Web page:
• Less accurate

A image thumb
15

What is the difference between NC and CNC?

Numerical control – method for controlling the movements and support operations of machining components via the insertion of coded instructions (typically numerical) from a computer or other mechanism

 

Computer numerical control – integrates computer-based instructions into NC machines. Either via remote programming or integration of a computer/microprocessor as an integral part of the machining unit

A image thumb
16

What does an NC prgramme comprise?

An N.C. programme comprises

 

  • Header (preparatory) – cancels pre-existing settings, sets data types, data units, tool prep, turns on coolant
  • Body (main tasks) – moves tool into place, performs tasks, moves tool to safe place
  • End (completion) – stop tool, terminate program

A image thumb
17

What are the two categories of offsets in a machine tool?

Tool and workpiece datum/ reference points considerations

  • Offsets are used to redefine the workpiece relative to the datum points in manufacture of machine tool
  • Two categories of offset
    • Zero offsets define the workpiece datum relative to machine
    • Tool offsets which define the tool cutting point relative to the tool reference point

18

What are the different categories of tool offset compensations?

  • Tool length compensation – allows programmer to program all tools as if they are of equal length
  • Tool nose radius compensation – used in turning machines

Cutter radius compensation – causes the controller to alter the programmed path to allow for differences between actual and programmed cutter

19

What is a manufacturing robot?

What is a manufacturing robot:

 

A re-programmable device designed to both manipulate and transport parts, tools or specialised manufacturing implements through variable programmed motions for the performance of specific manufacturing tasks

A image thumb
20

What are the different robot types and DOFs

Robot types and DOFs

 

Anthropomorphic: 6 DOFs

Delta: 6 DOFs

SCARA: 4 DOFs

Cartesian: 3 DOFs

A image thumb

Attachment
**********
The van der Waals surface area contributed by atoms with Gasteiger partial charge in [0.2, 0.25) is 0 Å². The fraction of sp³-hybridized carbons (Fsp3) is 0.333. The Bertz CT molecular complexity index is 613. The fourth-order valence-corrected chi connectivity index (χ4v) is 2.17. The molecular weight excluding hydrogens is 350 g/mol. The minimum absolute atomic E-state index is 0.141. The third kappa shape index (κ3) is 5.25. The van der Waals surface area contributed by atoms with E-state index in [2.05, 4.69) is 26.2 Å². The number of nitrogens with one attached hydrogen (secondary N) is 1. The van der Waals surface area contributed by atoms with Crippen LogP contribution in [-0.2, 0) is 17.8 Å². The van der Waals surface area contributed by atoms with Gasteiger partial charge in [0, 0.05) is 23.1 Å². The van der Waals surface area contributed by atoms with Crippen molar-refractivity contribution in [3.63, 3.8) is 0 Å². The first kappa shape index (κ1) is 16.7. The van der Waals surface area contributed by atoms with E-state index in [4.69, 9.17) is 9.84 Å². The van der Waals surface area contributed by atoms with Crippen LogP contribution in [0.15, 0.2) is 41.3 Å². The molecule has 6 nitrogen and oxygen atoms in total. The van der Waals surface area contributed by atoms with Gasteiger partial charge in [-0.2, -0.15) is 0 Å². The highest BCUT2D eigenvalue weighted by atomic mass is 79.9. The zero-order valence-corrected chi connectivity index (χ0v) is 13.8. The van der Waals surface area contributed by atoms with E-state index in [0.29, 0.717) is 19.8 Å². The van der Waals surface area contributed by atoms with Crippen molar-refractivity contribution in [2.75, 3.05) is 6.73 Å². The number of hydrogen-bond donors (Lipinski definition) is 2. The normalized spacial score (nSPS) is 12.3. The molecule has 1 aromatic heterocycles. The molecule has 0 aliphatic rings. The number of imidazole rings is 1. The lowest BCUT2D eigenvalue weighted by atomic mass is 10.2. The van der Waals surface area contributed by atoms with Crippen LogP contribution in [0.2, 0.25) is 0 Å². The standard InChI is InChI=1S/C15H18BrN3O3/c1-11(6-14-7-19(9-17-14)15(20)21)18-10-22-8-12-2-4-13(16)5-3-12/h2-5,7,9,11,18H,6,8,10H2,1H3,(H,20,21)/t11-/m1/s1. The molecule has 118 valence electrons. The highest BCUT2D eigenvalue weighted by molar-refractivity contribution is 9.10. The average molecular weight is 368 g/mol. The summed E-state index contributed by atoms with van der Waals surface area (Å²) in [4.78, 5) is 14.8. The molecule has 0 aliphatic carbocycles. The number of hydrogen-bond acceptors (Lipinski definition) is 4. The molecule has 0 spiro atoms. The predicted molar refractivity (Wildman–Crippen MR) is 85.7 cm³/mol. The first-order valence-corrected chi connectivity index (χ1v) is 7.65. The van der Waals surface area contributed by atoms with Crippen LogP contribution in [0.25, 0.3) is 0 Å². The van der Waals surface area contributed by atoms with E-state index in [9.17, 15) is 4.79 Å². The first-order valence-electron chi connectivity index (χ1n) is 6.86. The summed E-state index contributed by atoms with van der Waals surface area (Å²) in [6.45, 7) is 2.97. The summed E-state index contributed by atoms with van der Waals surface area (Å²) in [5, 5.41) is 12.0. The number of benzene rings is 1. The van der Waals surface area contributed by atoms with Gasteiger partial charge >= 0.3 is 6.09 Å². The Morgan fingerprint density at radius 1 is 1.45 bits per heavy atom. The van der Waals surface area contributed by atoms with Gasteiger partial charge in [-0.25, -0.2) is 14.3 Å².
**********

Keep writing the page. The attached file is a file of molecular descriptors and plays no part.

21

What are the different robot performance measures?

Robot performance measures

  • Operation selection
    • Working volume
    • Payload
    • Speed
  • Operation performance
    • Resolution
    • Accuracy
    • Repeatability
    • Safety

22

Compare the different robot types

 

Cartesian: Big reach, low speed, high-ish payload, high repeatability

Anthropomorphic: High reach, average speed, high payload, low repeatability

Scara: high speed, average reach, high repeatability, low payload

Delta: high speed, low reach, low repeatability, low payload

A image thumb
23

What are the three basic methods for programming robots?

  • Teach mode
  • Lead through
  • Off-line

24

What are the pros and cons of the different programming methods?

Teach mode

Pros

  • Simple widely used technique
  • No additional infrastructure required during programming

Cons

  • Time consuming and repetitive
  • Limited automated testing and verification

 

Lead through

Pros

  • Mimics complex trajectories used by skilled operators

Cons

  • Difficult to deal with large robots
  • Inaccuracy’s in programming can’t be edited

 

Off-line

Pros

  • Reduced down time during in programming
  • Assists cell design and allows process optimisation

Cons

  • Requirement for accurate CAD models of instillation
  • Accuracy of robot is critical when suing off-line programming techniques

A image thumb
25

What are the requirements in cell automation?

Cell automation requirements

  • Receive and interpret part schedules
  • Ensure the production of one or more parts is completed
  • Communicate part completion reports to factory computer network
  • Coordinate the functions of different automated machines
  • Distribute operational commands to machines/devices
  • Receive status/completion reports from machines/devices

A image thumb
26

What is PLC?

PLC

  • PLC programming provides a software environment for building sequences of logical operations.
  • A PLC has a microprocessor and memory and a user interface. It is also able to connect to the network to connect to other machines

 

 

27

Describe the approach to ladder logic programming

Approach to ladder logic programming

 

  1. Determine key processing steps
  2. Determine resources/equipment required
  3. For each resource specify:
    1. Triggers (control inputs)